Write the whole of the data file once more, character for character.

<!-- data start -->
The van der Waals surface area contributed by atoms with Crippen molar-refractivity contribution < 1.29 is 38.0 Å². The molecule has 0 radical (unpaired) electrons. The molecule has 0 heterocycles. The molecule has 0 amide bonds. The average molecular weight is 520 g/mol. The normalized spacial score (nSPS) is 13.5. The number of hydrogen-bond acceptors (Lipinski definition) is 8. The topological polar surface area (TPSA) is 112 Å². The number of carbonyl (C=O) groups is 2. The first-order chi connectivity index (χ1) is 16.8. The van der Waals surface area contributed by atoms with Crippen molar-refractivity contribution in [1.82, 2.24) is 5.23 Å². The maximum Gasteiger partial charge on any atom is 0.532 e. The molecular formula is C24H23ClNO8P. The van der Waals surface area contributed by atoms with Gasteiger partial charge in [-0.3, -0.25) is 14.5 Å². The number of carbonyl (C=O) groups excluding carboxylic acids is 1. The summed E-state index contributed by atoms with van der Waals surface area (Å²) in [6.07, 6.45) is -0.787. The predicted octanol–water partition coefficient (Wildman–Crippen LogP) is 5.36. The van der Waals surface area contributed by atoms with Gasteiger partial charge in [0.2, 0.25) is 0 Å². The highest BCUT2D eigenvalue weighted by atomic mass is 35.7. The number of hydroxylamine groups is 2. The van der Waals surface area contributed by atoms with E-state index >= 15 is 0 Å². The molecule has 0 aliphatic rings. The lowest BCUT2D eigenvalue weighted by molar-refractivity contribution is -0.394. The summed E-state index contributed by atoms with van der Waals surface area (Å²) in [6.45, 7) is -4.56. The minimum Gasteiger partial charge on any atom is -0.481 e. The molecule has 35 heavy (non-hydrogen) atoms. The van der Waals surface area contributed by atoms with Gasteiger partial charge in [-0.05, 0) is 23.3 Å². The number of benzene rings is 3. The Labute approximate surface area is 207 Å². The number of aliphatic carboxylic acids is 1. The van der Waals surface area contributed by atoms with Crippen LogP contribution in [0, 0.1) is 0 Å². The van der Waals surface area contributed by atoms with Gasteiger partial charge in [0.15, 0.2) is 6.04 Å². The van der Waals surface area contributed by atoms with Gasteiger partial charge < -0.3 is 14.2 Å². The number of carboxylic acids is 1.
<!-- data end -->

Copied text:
The van der Waals surface area contributed by atoms with Crippen molar-refractivity contribution < 1.29 is 38.0 Å². The molecule has 0 radical (unpaired) electrons. The molecule has 0 heterocycles. The molecule has 0 amide bonds. The average molecular weight is 520 g/mol. The normalized spacial score (nSPS) is 13.5. The number of hydrogen-bond acceptors (Lipinski definition) is 8. The topological polar surface area (TPSA) is 112 Å². The number of carbonyl (C=O) groups is 2. The first-order chi connectivity index (χ1) is 16.8. The van der Waals surface area contributed by atoms with Crippen molar-refractivity contribution in [1.82, 2.24) is 5.23 Å². The maximum Gasteiger partial charge on any atom is 0.532 e. The molecular formula is C24H23ClNO8P. The van der Waals surface area contributed by atoms with Gasteiger partial charge in [-0.3, -0.25) is 14.5 Å². The number of carbonyl (C=O) groups excluding carboxylic acids is 1. The summed E-state index contributed by atoms with van der Waals surface area (Å²) in [6.07, 6.45) is -0.787. The predicted octanol–water partition coefficient (Wildman–Crippen LogP) is 5.36. The van der Waals surface area contributed by atoms with Gasteiger partial charge in [0.2, 0.25) is 0 Å². The highest BCUT2D eigenvalue weighted by atomic mass is 35.7. The number of hydroxylamine groups is 2. The van der Waals surface area contributed by atoms with E-state index >= 15 is 0 Å². The molecule has 0 aliphatic rings. The lowest BCUT2D eigenvalue weighted by molar-refractivity contribution is -0.394. The summed E-state index contributed by atoms with van der Waals surface area (Å²) in [6.45, 7) is -4.56. The minimum Gasteiger partial charge on any atom is -0.481 e. The molecule has 35 heavy (non-hydrogen) atoms. The van der Waals surface area contributed by atoms with Gasteiger partial charge in [-0.05, 0) is 23.3 Å². The number of benzene rings is 3. The Labute approximate surface area is 207 Å². The number of aliphatic carboxylic acids is 1. The van der Waals surface area contributed by atoms with Crippen LogP contribution in [0, 0.1) is 0 Å². The van der Waals surface area contributed by atoms with Gasteiger partial charge in [0.15, 0.2) is 6.04 Å². The van der Waals surface area contributed by atoms with Gasteiger partial charge < -0.3 is 14.2 Å². The number of carboxylic acids is 1.